Representative Jason Chaffetz (R-UT) will finally get to throw a bone to Sheldon Adelson as a new hearing for his Restoration of America’s Wire Act (RAWA) bill has been announced.
This is the second attempt to hold a hearing on RAWA in front of the House Subcommittee on Crime, Terrorism, Homeland Security, and Investigations this year. The first hearing (which was to take place on March 6th) was postponed over weather concerns.
RAWA is widely believed to have been written by – and introduced at the behest of – Sheldon Adelson, who has been on a veritable one-man crusade to ban online gambling over the past year and a half.
Chaffetz reintroduced RAWA earlier this year, after both he and Senator Lindsey Graham (R-SC) introduced identical RAWA bills during the 2014 congressional session. Senator Graham hasn’t resurrected RAWA in the Senate at this time, although he has commented that he will reintroduce RAWA at some point this year.
RAWA sat untouched for most of 2014 before a late push during the lame duck session to attach it to the CRomnibus spending bill that eventually fell short.
The blowback the measure has received may explain why Graham has yet to reintroduce the bill, and why Senate Judiciary Committee Chair Chuck Grassley (R- IA) told CQ Roll Call that unlike the House, he had doubts RAWA could pass the Senate as it is currently written, and indicated RAWA may not even get a committee hearing in the upper chamber.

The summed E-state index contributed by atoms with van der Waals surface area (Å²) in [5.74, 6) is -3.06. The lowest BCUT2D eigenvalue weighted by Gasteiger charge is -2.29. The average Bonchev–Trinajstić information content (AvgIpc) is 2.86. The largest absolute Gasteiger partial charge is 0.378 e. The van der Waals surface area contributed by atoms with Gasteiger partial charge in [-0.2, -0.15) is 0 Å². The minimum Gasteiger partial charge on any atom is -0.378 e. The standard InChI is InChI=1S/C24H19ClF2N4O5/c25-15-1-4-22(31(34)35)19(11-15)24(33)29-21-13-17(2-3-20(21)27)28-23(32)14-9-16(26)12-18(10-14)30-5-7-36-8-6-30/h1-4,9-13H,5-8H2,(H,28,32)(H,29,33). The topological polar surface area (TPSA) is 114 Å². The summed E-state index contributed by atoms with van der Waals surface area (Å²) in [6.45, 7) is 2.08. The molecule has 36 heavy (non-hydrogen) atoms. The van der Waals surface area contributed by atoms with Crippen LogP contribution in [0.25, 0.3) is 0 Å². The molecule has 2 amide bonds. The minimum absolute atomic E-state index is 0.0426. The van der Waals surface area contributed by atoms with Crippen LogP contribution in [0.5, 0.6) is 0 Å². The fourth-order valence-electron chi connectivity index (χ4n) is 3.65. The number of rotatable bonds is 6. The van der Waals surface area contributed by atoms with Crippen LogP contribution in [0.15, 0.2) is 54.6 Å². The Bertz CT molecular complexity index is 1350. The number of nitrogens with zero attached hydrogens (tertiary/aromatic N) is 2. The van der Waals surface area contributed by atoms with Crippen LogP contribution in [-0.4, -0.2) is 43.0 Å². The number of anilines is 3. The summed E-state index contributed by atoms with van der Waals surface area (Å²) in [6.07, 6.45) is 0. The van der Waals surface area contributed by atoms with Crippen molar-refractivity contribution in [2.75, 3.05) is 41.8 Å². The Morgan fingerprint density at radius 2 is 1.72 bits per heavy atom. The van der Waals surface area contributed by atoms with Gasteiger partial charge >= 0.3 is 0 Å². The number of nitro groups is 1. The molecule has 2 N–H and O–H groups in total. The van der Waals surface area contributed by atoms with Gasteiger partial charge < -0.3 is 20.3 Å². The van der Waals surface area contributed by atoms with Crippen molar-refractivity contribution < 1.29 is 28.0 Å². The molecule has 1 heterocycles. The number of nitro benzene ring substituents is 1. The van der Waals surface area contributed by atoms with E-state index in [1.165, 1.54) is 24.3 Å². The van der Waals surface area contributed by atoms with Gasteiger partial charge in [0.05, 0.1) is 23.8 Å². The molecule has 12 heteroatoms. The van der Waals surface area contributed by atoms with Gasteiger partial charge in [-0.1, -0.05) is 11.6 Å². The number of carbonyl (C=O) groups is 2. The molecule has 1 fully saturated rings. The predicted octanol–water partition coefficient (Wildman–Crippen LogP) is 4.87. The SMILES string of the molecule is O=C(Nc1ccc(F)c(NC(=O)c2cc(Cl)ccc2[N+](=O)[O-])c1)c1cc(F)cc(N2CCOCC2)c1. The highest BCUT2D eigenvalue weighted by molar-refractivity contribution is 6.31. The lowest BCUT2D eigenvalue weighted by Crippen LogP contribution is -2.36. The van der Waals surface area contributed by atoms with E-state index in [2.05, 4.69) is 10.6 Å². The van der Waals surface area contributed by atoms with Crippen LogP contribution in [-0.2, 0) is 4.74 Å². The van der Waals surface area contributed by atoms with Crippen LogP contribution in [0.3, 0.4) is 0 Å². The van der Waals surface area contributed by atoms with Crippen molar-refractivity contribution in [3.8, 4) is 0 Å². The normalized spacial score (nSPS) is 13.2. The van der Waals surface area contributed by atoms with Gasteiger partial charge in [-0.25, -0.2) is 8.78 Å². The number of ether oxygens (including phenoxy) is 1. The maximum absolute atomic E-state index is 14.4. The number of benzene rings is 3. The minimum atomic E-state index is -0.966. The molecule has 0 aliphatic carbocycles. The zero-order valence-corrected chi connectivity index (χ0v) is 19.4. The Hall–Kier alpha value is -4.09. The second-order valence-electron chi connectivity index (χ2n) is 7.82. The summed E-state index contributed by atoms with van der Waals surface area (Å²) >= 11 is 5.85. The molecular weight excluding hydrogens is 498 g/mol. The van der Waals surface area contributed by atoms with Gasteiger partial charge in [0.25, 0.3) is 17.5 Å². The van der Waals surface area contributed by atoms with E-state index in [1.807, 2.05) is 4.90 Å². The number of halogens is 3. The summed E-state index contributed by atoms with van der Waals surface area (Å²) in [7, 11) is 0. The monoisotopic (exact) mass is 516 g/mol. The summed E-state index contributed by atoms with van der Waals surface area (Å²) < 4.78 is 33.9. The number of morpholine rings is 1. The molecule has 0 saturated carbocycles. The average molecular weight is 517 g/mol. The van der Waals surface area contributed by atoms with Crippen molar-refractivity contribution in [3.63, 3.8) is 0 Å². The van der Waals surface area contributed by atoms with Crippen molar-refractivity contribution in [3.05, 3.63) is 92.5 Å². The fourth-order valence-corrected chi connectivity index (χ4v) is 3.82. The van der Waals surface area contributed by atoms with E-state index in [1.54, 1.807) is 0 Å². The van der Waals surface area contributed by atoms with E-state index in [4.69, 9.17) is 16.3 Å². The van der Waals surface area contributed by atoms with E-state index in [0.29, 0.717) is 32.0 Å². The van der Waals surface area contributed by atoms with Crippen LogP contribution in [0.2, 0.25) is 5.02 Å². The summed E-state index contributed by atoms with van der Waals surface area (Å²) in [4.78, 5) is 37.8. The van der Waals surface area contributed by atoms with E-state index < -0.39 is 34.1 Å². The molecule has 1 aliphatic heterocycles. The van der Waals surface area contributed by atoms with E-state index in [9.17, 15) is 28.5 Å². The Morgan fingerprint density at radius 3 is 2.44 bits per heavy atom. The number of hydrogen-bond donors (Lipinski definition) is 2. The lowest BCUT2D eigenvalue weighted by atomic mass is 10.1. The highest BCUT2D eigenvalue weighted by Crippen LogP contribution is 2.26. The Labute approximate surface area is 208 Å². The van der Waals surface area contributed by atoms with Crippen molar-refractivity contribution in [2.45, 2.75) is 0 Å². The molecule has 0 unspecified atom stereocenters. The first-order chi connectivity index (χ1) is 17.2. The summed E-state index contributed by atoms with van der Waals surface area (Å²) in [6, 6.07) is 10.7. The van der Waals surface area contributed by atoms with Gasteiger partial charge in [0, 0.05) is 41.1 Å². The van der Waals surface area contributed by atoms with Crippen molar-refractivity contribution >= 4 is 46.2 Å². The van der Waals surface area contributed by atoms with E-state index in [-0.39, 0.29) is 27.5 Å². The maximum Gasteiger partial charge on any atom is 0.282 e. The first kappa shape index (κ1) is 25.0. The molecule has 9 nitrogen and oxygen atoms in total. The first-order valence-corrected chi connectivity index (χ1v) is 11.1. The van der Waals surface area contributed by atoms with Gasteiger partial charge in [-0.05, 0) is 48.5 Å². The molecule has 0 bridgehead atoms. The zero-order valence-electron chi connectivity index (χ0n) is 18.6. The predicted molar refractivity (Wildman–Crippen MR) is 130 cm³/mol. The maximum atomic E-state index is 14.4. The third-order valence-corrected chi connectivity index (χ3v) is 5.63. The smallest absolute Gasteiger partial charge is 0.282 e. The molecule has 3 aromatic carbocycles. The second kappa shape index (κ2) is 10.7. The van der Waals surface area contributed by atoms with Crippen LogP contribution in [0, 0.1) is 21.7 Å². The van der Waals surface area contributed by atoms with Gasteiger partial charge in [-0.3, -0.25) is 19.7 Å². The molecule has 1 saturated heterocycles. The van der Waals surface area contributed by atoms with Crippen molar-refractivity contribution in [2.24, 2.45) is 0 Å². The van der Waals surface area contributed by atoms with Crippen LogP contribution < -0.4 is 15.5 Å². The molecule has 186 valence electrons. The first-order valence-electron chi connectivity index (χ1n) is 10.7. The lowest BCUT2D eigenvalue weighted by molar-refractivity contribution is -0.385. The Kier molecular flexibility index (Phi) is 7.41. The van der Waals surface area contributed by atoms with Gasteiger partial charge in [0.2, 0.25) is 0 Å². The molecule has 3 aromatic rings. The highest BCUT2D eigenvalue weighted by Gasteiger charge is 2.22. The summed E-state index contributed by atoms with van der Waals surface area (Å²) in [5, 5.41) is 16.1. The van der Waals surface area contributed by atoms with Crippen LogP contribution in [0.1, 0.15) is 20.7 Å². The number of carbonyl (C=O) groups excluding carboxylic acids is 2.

Still unfair and unbalanced?
If you’re an advocate for regulated iGaming, the tentative witness list for the cancelled March 6th hearing left a lot to be desired.
- Professor John Kindt, University of Illinois
- Les Bernal, National Director, Stop Predatory Gambling
- Professor Mike Fagan, Wash U – St. Louis Law School
- Parry Aftab, Attorney specializing in Internet Privacy and Security, and former Board member of the now defunct online gaming lobby group FairPlay USA
Three of the four unofficial speakers are ardent opponents of online gambling (Kindt, Bernal, and Fagan), and not a single representative from one of the current licensed online gaming operators in the U.S. was expected to appear.
Also absent from the guest list were any regulators from New Jersey, Nevada, or Delaware (the three states with legalized online gaming) – ditto anyone from one of the companies that provide the safeguards for the industry such as geolocation (GeoComply) or player verification (CAMS).
Most observers were using the cringeworthy but apt poker expression of the hearing being a stacked deck.
iGaming industry likely to remain unrepresented
Instead of industry experts and people with real-world experience with licensed online gaming, questionable witnesses like Professor John Kindt were called. And considering the number of RAWA supporters on the subcommittee (including Chaffetz), they are likely going to espouse their questionable – and oftentimes unsubstantiated/misrepresented/debunked – views on online gambling unchallenged.
You can read more about the views, and previous comments, of the leaked witness list from the March 6th hearing here.
The hope is the outrage over the witness list, and the postponement of the hearing, will force the subcommittee to better balance the new witness list, but this is more of a hope than anything else.
Don’t expect to have an official witness list until the hearing is called to order. The original hearing was cancelled the day before it was slated to take place, yet the subcommittee failed to release a witness list for the hearing – we were only aware of the four witnesses listed above because of inside information.